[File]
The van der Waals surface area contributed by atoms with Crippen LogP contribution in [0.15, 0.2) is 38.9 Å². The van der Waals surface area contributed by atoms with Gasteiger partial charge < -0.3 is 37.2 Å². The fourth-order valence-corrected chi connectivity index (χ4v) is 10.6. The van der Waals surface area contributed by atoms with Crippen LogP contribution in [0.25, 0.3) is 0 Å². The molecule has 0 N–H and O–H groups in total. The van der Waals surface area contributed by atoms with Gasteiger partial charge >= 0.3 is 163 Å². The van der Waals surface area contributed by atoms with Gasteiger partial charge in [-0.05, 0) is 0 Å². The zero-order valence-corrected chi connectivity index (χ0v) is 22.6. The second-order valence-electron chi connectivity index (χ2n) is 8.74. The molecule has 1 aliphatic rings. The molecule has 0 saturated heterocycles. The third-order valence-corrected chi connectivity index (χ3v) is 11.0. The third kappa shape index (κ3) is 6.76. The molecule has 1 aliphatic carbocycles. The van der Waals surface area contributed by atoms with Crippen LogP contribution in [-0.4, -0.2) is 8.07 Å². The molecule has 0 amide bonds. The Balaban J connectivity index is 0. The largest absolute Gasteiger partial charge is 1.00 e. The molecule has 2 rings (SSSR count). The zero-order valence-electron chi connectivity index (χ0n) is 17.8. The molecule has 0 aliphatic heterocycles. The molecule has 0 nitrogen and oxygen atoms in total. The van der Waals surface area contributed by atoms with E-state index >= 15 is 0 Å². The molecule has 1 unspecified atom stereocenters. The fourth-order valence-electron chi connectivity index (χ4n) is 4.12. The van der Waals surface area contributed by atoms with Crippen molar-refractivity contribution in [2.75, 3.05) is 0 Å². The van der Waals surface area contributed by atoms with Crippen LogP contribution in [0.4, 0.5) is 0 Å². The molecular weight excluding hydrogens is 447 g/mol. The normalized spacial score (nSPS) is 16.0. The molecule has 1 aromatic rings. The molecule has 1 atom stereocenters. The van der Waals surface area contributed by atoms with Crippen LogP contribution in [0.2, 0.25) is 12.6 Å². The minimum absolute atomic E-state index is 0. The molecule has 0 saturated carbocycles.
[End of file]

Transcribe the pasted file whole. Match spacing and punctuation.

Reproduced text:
The van der Waals surface area contributed by atoms with Crippen LogP contribution in [0.15, 0.2) is 38.9 Å². The van der Waals surface area contributed by atoms with Gasteiger partial charge < -0.3 is 37.2 Å². The fourth-order valence-corrected chi connectivity index (χ4v) is 10.6. The van der Waals surface area contributed by atoms with Crippen LogP contribution in [0.25, 0.3) is 0 Å². The molecule has 0 N–H and O–H groups in total. The van der Waals surface area contributed by atoms with Gasteiger partial charge >= 0.3 is 163 Å². The van der Waals surface area contributed by atoms with Gasteiger partial charge in [-0.05, 0) is 0 Å². The zero-order valence-corrected chi connectivity index (χ0v) is 22.6. The second-order valence-electron chi connectivity index (χ2n) is 8.74. The molecule has 1 aliphatic rings. The molecule has 0 saturated heterocycles. The third-order valence-corrected chi connectivity index (χ3v) is 11.0. The third kappa shape index (κ3) is 6.76. The molecule has 1 aliphatic carbocycles. The van der Waals surface area contributed by atoms with Crippen LogP contribution in [-0.4, -0.2) is 8.07 Å². The molecule has 0 amide bonds. The Balaban J connectivity index is 0. The largest absolute Gasteiger partial charge is 1.00 e. The molecule has 2 rings (SSSR count). The zero-order valence-electron chi connectivity index (χ0n) is 17.8. The molecule has 0 aliphatic heterocycles. The molecule has 0 nitrogen and oxygen atoms in total. The van der Waals surface area contributed by atoms with E-state index >= 15 is 0 Å². The molecule has 1 unspecified atom stereocenters. The fourth-order valence-electron chi connectivity index (χ4n) is 4.12. The van der Waals surface area contributed by atoms with Crippen molar-refractivity contribution in [2.75, 3.05) is 0 Å². The van der Waals surface area contributed by atoms with Crippen LogP contribution in [0.4, 0.5) is 0 Å². The molecular weight excluding hydrogens is 447 g/mol. The normalized spacial score (nSPS) is 16.0. The molecule has 1 aromatic rings. The molecule has 1 atom stereocenters. The van der Waals surface area contributed by atoms with Crippen LogP contribution in [0.2, 0.25) is 12.6 Å². The minimum absolute atomic E-state index is 0. The molecule has 0 saturated carbocycles.